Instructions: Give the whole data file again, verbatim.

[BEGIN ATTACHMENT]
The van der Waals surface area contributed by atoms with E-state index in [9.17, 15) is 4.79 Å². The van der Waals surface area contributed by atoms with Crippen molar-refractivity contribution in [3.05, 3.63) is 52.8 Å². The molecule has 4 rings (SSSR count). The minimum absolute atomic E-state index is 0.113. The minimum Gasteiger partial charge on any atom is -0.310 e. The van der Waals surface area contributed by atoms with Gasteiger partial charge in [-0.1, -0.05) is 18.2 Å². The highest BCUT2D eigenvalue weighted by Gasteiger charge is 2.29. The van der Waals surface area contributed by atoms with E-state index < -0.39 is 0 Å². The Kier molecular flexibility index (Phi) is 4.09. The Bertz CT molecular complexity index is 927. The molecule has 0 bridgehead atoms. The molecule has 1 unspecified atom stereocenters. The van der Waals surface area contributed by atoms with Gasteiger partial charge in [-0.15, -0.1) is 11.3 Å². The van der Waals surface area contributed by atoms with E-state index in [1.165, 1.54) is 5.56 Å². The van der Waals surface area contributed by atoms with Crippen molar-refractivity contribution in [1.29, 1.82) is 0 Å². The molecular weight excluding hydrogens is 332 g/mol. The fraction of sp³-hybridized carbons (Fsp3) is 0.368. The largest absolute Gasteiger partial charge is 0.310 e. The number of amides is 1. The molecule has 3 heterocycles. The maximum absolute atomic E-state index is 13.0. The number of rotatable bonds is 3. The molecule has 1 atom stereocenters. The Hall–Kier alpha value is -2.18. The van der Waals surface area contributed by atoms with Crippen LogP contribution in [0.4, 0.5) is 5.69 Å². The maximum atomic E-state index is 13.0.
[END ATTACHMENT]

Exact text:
The van der Waals surface area contributed by atoms with E-state index in [9.17, 15) is 4.79 Å². The van der Waals surface area contributed by atoms with Crippen molar-refractivity contribution in [3.05, 3.63) is 52.8 Å². The molecule has 4 rings (SSSR count). The minimum absolute atomic E-state index is 0.113. The minimum Gasteiger partial charge on any atom is -0.310 e. The van der Waals surface area contributed by atoms with Gasteiger partial charge in [-0.1, -0.05) is 18.2 Å². The highest BCUT2D eigenvalue weighted by Gasteiger charge is 2.29. The van der Waals surface area contributed by atoms with E-state index < -0.39 is 0 Å². The Kier molecular flexibility index (Phi) is 4.09. The Bertz CT molecular complexity index is 927. The molecule has 0 bridgehead atoms. The molecule has 1 unspecified atom stereocenters. The van der Waals surface area contributed by atoms with Gasteiger partial charge in [-0.15, -0.1) is 11.3 Å². The van der Waals surface area contributed by atoms with E-state index in [1.165, 1.54) is 5.56 Å². The van der Waals surface area contributed by atoms with Crippen molar-refractivity contribution in [1.29, 1.82) is 0 Å². The molecular weight excluding hydrogens is 332 g/mol. The fraction of sp³-hybridized carbons (Fsp3) is 0.368. The largest absolute Gasteiger partial charge is 0.310 e. The number of amides is 1. The molecule has 3 heterocycles. The maximum absolute atomic E-state index is 13.0. The number of rotatable bonds is 3. The molecule has 1 atom stereocenters. The Hall–Kier alpha value is -2.18. The van der Waals surface area contributed by atoms with Crippen LogP contribution in [0.4, 0.5) is 5.69 Å². The maximum atomic E-state index is 13.0.